Wednesday, June 9, 2010

Predictably Irrational

This guy, Dan Ariely, having survived third-degree burns over seventy percent of his body and a contaminated blood transfusion that left him with liver disease, endured the medication that would eventually save his life but cause him to suffer debilitating side effects by conditioning his irrational self to associate taking the medication with his favourite past-time -- watching movies. Incredible story. And his message is important: "man the rational animal" is a misnomer. We would do better to acknowledge how predictably irrational we are, and use that to our advantage.

In this CBC Quirks and Quarks interview, June 5: The Upside of Irrationality, Ariely addresses human empathy when it comes to large scale crisis and the 'identifiable victim effect'. Stalin said "One death is a tragedy, a million is a statistic." Mother Teresa said, "If I look at the masses, I will never act. If I look at the one, I will". One child falls down a well and there is more news coverage in forty hours than Rwanda and Darfur put together. Big, statistical problems mute us. When people 'feel' sympathy for a victim they care and are willing to take action. But when people have to 'think' about a crisis they are far less willing to do so.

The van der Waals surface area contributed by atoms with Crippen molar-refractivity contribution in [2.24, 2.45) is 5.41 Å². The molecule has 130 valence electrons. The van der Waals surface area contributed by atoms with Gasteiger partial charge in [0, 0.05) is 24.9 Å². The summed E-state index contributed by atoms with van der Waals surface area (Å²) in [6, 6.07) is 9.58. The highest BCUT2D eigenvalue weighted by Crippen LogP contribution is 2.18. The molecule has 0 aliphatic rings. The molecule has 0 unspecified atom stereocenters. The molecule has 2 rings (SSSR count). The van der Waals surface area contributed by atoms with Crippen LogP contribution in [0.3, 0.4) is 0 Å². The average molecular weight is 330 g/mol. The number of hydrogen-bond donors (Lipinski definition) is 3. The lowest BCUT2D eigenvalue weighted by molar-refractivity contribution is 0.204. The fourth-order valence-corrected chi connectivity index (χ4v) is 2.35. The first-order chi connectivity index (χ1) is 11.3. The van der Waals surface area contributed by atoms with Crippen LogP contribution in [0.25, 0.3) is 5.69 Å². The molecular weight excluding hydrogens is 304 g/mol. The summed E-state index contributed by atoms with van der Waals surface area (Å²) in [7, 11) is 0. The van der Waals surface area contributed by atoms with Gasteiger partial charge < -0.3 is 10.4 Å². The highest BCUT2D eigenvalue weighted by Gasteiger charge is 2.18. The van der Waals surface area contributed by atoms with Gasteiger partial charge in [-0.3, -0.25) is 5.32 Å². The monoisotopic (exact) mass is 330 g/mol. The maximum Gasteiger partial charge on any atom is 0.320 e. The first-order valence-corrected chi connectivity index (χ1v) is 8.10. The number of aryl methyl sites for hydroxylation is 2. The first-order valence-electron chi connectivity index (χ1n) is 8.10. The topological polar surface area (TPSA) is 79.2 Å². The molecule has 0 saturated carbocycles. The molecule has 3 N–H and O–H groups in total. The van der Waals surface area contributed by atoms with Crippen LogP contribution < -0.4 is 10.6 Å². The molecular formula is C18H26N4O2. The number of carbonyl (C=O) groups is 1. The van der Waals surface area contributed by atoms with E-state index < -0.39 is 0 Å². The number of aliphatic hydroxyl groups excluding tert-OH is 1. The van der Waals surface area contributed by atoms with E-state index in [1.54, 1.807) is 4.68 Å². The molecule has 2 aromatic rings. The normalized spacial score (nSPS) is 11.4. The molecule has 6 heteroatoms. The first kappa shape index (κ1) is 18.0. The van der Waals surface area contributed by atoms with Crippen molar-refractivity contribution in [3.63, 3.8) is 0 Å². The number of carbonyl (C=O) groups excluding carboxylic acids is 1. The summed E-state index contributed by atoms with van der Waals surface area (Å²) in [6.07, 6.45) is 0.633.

Climate change. How do we get people to care about a crisis that is more abstract, less immediate, and in the long-term future? Lame attempts at eliciting sympathy for polar bears or displaced Northern coastal communities? The problem is far more crucial than this. Ariely suggests "reward substitution" to get people to do things for global warming AS IF they care. Playing to the irrational ego toward a rational end. I suspect 'game design' may become important in this respect -- marketers and large corporations designing recreational or consumer driven activity that draws on cognitive surplus, immediately satisfies the irrational, selfish ego, yet somehow contributes to effecting change and benefiting society.

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